Welcome to Yorkshire’s request to expand the 2016 Tour de Yorkshire from three days to four has been rejected by the sport’s governing body.
The county’s tourism board, along with Tour de France organisers Amaury Sports Organisation, wanted to accelerate the growth of the legacy race following its success over three days in its inaugural running this May.
But British Cycling has rejected the application.
Sir Gary Verity, chief executive of Welcome to Yorkshire, said: “We’ve nothing but the highest regard for British Cycling with all that they have achieved over the last few years, including their record in delivering Great Britain cycling medals.
“However, we are disappointed by the decision of the British Cycling Board not to support our plans for expansion of the Tour de Yorkshire next year.
“Following the great success of the inaugural Tour de Yorkshire we have had huge support for our plans to grow the 2016 race; from professional cycling teams, broadcasters, local authorities, the people of Yorkshire and even the Prime Minister... We will continue to try to persuade the British Cycling Board to change their minds.
“We’re hugely excited about next year’s race and are looking forward to announcing the start and finish locations next month. In the meantime, we will continue to support the work of British Cycling in Yorkshire.”
A British Cycling statement read: “British Cycling can confirm the decision to maintain the Tour de Yorkshire as a three-day event with a 2:1 classification for 2016.
“The decision was taken by the board of British Cycling following a request from co-organisers Welcome to Yorkshire to move to a four-day race with a 2.HC classification.
“The board revisited the previous classification decision and reviewed the duration increase request in detail but concluded that the event should remain at three days and with 2.1 classification for 2016.
“This format was agreed in the contract signed with Welcome to Yorkshire and was the basis upon which the event was approved as part of a balanced international racing calendar which ensures people across Britain have a chance to see world-class cycling on our roads.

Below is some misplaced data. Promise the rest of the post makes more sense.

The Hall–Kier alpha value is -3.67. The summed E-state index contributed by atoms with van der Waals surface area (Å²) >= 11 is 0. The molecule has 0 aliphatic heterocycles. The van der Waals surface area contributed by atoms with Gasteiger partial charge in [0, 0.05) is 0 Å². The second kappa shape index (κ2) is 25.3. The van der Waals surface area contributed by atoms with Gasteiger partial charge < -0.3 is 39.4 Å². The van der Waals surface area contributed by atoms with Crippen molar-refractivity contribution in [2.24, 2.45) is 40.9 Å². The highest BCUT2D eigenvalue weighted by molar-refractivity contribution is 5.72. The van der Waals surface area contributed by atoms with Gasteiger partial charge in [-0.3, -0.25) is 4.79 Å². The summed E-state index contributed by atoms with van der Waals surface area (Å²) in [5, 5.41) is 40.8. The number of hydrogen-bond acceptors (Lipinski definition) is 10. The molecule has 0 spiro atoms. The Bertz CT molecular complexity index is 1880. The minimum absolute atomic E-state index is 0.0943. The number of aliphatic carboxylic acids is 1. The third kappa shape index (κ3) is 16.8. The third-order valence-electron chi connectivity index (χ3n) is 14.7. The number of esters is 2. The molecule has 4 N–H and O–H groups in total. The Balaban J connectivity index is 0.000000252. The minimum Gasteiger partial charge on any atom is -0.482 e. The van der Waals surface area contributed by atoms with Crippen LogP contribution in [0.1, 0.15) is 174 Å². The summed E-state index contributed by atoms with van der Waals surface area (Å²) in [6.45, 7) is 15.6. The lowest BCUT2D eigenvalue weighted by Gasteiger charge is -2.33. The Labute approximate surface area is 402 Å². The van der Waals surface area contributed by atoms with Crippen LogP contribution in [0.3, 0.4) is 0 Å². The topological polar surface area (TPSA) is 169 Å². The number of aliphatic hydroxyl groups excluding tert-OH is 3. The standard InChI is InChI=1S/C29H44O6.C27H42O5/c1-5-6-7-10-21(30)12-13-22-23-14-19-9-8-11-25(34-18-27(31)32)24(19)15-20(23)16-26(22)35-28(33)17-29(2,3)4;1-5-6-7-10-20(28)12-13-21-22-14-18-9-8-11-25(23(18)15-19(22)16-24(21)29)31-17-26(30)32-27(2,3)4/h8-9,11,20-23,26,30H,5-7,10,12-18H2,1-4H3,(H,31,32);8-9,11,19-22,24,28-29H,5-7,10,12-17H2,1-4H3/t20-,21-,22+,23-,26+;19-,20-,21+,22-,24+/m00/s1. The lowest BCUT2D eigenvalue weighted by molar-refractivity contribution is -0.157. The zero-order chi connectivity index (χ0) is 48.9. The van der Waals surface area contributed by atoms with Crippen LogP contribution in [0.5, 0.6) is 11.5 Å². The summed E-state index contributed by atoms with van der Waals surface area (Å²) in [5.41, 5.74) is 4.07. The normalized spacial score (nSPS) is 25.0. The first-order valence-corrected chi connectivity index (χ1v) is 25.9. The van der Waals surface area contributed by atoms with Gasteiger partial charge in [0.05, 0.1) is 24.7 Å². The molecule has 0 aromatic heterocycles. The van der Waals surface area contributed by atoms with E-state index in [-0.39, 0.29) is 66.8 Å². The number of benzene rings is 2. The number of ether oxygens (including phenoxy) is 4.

“The Tour de Yorkshire’s place in the international cycling calendar is much-coveted in this country and abroad, and we have a responsibility to ensure the best return possible for the sport.
“The decision was also made in the light of the UCI’s reforms of the calendar, expected towards the end of the year, and which need to be understood before further decisions can be made on British Cycling’s major events strategy.
“The board wanted to stress they were encouraged by the initial success of the Tour de Yorkshire but four months after the inaugural event is too soon for the meaningful analysis needed to reframe a four-year agreement. All the signs are that the Tour de Yorkshire will be successful but more evidence is required before an informed judgement can be made.
“A stage race for professional road cyclists - regardless of whether it is three or four days - will not on its own sustain the wider impacts and benefits for cycling needed for the transformation of cycling in Yorkshire and to which Welcome to Yorkshire has committed.
“British Cycling’s relationship with Yorkshire goes well beyond this event. We continue to make substantial investment in programmes, facilities, events and volunteers in the region and the Tour de Yorkshire has a formal role to play in that.
“We remain absolutely committed to investing and growing cycling in Yorkshire, working with Welcome to Yorkshire and local authority partners across the region as part of our nationwide strategy to transform cycling.”
The race will remain a three-day event and be staged over the Bank Holiday Weekend next May.